FIG. 12 shows in an enlarged top plan cutaway view the retracted (minimum) positional relationships of the flexible band tension adjustment cam assembly 50 to the push rods 32 of the band support post assemblies 30. The cam assembly 50 preferably is comprised of a plurality of metal components assembled as by welding into an equilateral triangular configuration with the metal side plates 51, 55 and 56 being equal in length and of rectangular cross section.
The end plate 51 is a rectangular cross section metal plate horizontally and vertically predisposed at 90 degrees to the bisecting centerline 21 of the device 1 as shown in FIG. 12 and the cross sectional end view FIG. 13 taken generally along the line 13--13 of FIG. 12. The plate 51 has two holes spaced parallel to and equi-distance from the longitudinal centerline 21 to receive the two cylindrical metal cam guide rods 41 and 42. On the centerline 21, the bottom edge of plate 51 is cutout symmetrically about the centerline 21 to provide clearance for the cam adjusting turnbuckle 54 and the rod 52.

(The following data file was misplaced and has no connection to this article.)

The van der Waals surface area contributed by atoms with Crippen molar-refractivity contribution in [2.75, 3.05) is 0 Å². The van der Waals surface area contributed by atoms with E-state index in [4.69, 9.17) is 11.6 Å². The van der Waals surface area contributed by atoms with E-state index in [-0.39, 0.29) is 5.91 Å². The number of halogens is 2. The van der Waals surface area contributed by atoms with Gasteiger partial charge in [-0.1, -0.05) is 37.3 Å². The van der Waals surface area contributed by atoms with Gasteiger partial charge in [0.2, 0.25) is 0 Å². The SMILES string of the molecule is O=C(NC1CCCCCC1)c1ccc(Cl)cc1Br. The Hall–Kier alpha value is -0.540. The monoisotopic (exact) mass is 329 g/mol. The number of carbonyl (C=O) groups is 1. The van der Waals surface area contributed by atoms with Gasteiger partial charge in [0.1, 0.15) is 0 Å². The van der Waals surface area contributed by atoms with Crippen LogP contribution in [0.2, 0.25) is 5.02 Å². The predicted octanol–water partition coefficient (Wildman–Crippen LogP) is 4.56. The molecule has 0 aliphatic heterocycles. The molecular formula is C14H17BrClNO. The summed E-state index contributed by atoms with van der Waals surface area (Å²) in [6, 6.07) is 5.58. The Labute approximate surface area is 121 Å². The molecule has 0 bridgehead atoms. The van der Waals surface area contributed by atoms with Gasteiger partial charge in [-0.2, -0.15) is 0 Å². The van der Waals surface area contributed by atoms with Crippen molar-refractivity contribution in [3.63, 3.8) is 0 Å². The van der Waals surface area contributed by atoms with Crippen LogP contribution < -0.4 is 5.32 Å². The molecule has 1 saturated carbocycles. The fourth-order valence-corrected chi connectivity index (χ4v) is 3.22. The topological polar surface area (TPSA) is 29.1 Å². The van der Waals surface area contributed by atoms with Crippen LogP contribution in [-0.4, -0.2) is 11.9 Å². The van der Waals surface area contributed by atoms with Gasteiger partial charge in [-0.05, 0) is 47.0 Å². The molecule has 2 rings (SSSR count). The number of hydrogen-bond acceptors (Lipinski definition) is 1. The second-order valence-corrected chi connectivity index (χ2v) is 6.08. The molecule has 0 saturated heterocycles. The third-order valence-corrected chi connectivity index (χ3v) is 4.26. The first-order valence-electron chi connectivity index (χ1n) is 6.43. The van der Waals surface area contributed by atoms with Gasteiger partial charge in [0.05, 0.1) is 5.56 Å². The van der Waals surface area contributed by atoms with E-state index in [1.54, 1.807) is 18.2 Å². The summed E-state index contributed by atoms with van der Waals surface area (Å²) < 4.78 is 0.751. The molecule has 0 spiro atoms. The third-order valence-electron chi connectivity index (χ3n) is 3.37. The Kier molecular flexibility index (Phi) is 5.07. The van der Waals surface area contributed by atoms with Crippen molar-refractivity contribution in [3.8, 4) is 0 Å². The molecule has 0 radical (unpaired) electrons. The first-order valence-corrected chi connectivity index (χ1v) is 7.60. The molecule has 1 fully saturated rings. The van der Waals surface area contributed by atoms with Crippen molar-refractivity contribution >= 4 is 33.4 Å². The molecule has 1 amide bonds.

Two rectangular cross section metal side plates 55 vertically abut the end edges of the plate 51 at a horizontal included angle of 60 degrees and are symmetrically predisposed horizontally at 30 degrees either side of the bisecting centerline 21 of the device. One apex of the triangular assembly is truncated at 90 degrees to the centerline 21 and is terminated by the rectangular cross section metal end plate 56 as shown in FIG. 14 section taken generally on the line 14--14 of FIG. 12. Plate 56 is butted between side plates 55 and attached as by welding. End plate 56 has a centrally located hole on the longitudinal axial centerline 21 to receive a cylindrical metal left-hand threaded cam push rod 52 that is attached as by welding to the plate 56.